Anchorage’s smoky summer won’t relent. As of Tuesday morning, the most populated city in Alaska had the worst air quality in the nation, according to the World Air Quality Index.
A number of late-season wildfires have perpetuated Anchorage’s hazy summer, which has been the city’s smokiest summer on record. On Tuesday morning, smoke levels ranked as “unhealthy,” with an air quality index of 175.
Warming Alaska — the fastest-changing state in the U.S. — has been primed for wildfire this summer, after the Last Frontier experienced record-breaking heat waves and its hottest July ever recorded (reliable temperature data in Alaska goes back nearly a century, to 1925). The area burned this summer, while not record-breaking, still amounts to one of Alaska’s largest documented fire years, having scorched some 2.44 million acres, an area about twice the size of Delaware.
It hasn’t just been warm in the Anchorage region. It’s been dry. Summer rainfall has been about a third to half of average, noted Rick Thoman, a climate specialist at the Alaska Center for Climate Assessment and Policy. So conditions have been ripe for flames.
Smoke is expected to persist in the region through Wednesday.
Beyond Alaska, the greater Arctic — a region warming twice as fast as the rest of the planet — has had a historic wildfire year. Fires have been atypical in Siberia, with hundreds of separate blazes. “The unusual thing about this year has been the number and distribution of fires north of the Arctic Circle in Siberia, Alaska, and more recently in Canada,” Mark Parrington, a senior scientist at the European Union’s Copernicus Atmosphere Monitoring Service, told Mashable at the end of July.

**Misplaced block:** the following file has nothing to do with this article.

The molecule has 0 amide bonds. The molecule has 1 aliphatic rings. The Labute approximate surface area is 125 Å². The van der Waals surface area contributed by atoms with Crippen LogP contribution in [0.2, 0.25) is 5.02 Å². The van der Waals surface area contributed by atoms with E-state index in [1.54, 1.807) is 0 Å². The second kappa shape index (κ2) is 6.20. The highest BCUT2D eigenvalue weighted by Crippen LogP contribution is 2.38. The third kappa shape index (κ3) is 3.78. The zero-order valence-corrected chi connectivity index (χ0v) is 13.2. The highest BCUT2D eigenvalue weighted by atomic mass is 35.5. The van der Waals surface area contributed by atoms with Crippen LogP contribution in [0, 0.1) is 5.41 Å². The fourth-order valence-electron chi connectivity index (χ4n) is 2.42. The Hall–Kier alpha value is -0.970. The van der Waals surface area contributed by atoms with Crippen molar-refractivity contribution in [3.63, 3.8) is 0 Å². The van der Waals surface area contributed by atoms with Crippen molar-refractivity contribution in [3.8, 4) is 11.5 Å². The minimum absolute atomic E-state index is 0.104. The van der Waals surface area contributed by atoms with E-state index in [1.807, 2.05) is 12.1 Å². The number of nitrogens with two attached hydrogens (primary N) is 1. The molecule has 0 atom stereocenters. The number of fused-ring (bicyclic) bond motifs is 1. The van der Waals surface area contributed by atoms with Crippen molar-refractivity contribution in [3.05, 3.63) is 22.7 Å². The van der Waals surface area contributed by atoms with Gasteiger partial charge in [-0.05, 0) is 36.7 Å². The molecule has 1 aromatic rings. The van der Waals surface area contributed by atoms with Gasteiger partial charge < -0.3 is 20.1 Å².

The World Meteorological Organization called the high Arctic wildfires “unprecedented.” In June alone, wildfires released more carbon into the atmosphere than Sweden does in an entire year.
On a related note, last week the National Oceanic and Atmospheric Administration confirmed that the month of July was the hottest month on Earth in 140 years of record-keeping. Increased temperatures boost the odds for fire weather, and consequently, blazes.
On Monday, the National Weather Service said that, for the first time since June 20, Anchorage dropped below 50 degrees Fahrenheit, marking the second-longest streak on record.